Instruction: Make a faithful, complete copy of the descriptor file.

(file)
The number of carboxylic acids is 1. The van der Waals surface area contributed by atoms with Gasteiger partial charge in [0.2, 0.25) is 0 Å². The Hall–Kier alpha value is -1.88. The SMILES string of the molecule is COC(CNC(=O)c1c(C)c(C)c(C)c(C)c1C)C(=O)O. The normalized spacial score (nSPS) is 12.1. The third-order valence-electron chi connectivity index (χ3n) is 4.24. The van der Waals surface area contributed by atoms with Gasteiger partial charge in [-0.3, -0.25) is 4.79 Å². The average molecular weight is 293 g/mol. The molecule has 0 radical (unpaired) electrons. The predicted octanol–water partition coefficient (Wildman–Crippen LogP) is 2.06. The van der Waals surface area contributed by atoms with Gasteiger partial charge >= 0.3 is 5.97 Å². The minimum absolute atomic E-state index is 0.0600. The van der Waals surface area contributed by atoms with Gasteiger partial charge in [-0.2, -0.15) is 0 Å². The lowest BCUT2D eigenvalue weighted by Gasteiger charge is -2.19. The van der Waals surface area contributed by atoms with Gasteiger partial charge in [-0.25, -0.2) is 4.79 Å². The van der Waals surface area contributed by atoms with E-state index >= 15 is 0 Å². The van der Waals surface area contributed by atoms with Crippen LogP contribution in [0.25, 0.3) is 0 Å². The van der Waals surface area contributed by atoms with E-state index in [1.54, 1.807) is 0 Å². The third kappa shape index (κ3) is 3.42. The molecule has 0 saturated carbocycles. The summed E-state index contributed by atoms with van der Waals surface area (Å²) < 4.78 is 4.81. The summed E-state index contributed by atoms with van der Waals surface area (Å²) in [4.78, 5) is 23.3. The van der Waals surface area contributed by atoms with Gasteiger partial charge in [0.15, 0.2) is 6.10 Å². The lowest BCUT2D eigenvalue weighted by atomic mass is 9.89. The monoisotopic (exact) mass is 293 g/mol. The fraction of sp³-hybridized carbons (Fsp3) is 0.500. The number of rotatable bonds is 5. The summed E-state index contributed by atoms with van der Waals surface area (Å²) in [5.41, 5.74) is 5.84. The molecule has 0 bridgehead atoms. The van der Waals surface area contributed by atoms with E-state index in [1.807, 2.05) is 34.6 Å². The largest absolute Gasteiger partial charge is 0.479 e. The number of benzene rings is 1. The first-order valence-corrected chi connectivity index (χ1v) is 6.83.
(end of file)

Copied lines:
The number of carboxylic acids is 1. The van der Waals surface area contributed by atoms with Gasteiger partial charge in [0.2, 0.25) is 0 Å². The Hall–Kier alpha value is -1.88. The SMILES string of the molecule is COC(CNC(=O)c1c(C)c(C)c(C)c(C)c1C)C(=O)O. The normalized spacial score (nSPS) is 12.1. The third-order valence-electron chi connectivity index (χ3n) is 4.24. The van der Waals surface area contributed by atoms with Gasteiger partial charge in [-0.3, -0.25) is 4.79 Å². The average molecular weight is 293 g/mol. The molecule has 0 radical (unpaired) electrons. The predicted octanol–water partition coefficient (Wildman–Crippen LogP) is 2.06. The van der Waals surface area contributed by atoms with Gasteiger partial charge >= 0.3 is 5.97 Å². The minimum absolute atomic E-state index is 0.0600. The van der Waals surface area contributed by atoms with Gasteiger partial charge in [-0.2, -0.15) is 0 Å². The lowest BCUT2D eigenvalue weighted by Gasteiger charge is -2.19. The van der Waals surface area contributed by atoms with Gasteiger partial charge in [-0.25, -0.2) is 4.79 Å². The van der Waals surface area contributed by atoms with E-state index >= 15 is 0 Å². The van der Waals surface area contributed by atoms with Crippen LogP contribution in [0.25, 0.3) is 0 Å². The van der Waals surface area contributed by atoms with E-state index in [1.54, 1.807) is 0 Å². The third kappa shape index (κ3) is 3.42. The molecule has 0 saturated carbocycles. The summed E-state index contributed by atoms with van der Waals surface area (Å²) < 4.78 is 4.81. The summed E-state index contributed by atoms with van der Waals surface area (Å²) in [4.78, 5) is 23.3. The van der Waals surface area contributed by atoms with Gasteiger partial charge in [0.15, 0.2) is 6.10 Å². The lowest BCUT2D eigenvalue weighted by atomic mass is 9.89. The monoisotopic (exact) mass is 293 g/mol. The fraction of sp³-hybridized carbons (Fsp3) is 0.500. The number of rotatable bonds is 5. The summed E-state index contributed by atoms with van der Waals surface area (Å²) in [5.41, 5.74) is 5.84. The molecule has 0 bridgehead atoms. The van der Waals surface area contributed by atoms with E-state index in [1.807, 2.05) is 34.6 Å². The largest absolute Gasteiger partial charge is 0.479 e. The number of benzene rings is 1. The first-order valence-corrected chi connectivity index (χ1v) is 6.83.